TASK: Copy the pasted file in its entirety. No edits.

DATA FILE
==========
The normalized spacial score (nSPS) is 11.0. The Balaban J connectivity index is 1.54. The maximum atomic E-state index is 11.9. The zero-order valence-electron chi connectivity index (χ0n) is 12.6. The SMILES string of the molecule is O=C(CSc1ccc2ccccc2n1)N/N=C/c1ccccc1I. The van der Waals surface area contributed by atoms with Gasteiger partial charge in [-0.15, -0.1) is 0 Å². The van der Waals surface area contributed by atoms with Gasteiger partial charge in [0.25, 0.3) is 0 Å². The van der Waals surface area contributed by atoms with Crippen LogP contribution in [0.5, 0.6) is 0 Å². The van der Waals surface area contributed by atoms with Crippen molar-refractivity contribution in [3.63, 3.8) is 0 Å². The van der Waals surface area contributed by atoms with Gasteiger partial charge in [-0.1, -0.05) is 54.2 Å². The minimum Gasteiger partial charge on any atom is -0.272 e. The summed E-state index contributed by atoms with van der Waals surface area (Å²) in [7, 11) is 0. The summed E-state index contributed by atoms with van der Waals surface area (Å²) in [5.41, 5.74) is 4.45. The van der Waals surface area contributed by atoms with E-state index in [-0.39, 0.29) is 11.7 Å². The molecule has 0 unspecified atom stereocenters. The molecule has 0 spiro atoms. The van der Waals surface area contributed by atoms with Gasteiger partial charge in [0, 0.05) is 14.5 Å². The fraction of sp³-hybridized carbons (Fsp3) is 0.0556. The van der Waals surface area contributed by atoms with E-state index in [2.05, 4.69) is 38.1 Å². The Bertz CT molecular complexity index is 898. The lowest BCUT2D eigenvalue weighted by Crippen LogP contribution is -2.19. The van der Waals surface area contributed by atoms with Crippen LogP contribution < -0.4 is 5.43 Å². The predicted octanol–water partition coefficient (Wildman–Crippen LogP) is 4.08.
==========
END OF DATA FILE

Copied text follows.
The normalized spacial score (nSPS) is 11.0. The Balaban J connectivity index is 1.54. The maximum atomic E-state index is 11.9. The zero-order valence-electron chi connectivity index (χ0n) is 12.6. The SMILES string of the molecule is O=C(CSc1ccc2ccccc2n1)N/N=C/c1ccccc1I. The van der Waals surface area contributed by atoms with Gasteiger partial charge in [-0.15, -0.1) is 0 Å². The van der Waals surface area contributed by atoms with Gasteiger partial charge in [0.25, 0.3) is 0 Å². The van der Waals surface area contributed by atoms with Crippen LogP contribution in [0.5, 0.6) is 0 Å². The van der Waals surface area contributed by atoms with Crippen molar-refractivity contribution in [3.63, 3.8) is 0 Å². The van der Waals surface area contributed by atoms with Gasteiger partial charge in [-0.1, -0.05) is 54.2 Å². The minimum Gasteiger partial charge on any atom is -0.272 e. The summed E-state index contributed by atoms with van der Waals surface area (Å²) in [7, 11) is 0. The summed E-state index contributed by atoms with van der Waals surface area (Å²) in [5.41, 5.74) is 4.45. The van der Waals surface area contributed by atoms with E-state index in [-0.39, 0.29) is 11.7 Å². The molecule has 0 unspecified atom stereocenters. The molecule has 0 spiro atoms. The van der Waals surface area contributed by atoms with Gasteiger partial charge in [0, 0.05) is 14.5 Å². The fraction of sp³-hybridized carbons (Fsp3) is 0.0556. The van der Waals surface area contributed by atoms with E-state index in [2.05, 4.69) is 38.1 Å². The Bertz CT molecular complexity index is 898. The lowest BCUT2D eigenvalue weighted by Crippen LogP contribution is -2.19. The van der Waals surface area contributed by atoms with Crippen LogP contribution < -0.4 is 5.43 Å². The predicted octanol–water partition coefficient (Wildman–Crippen LogP) is 4.08.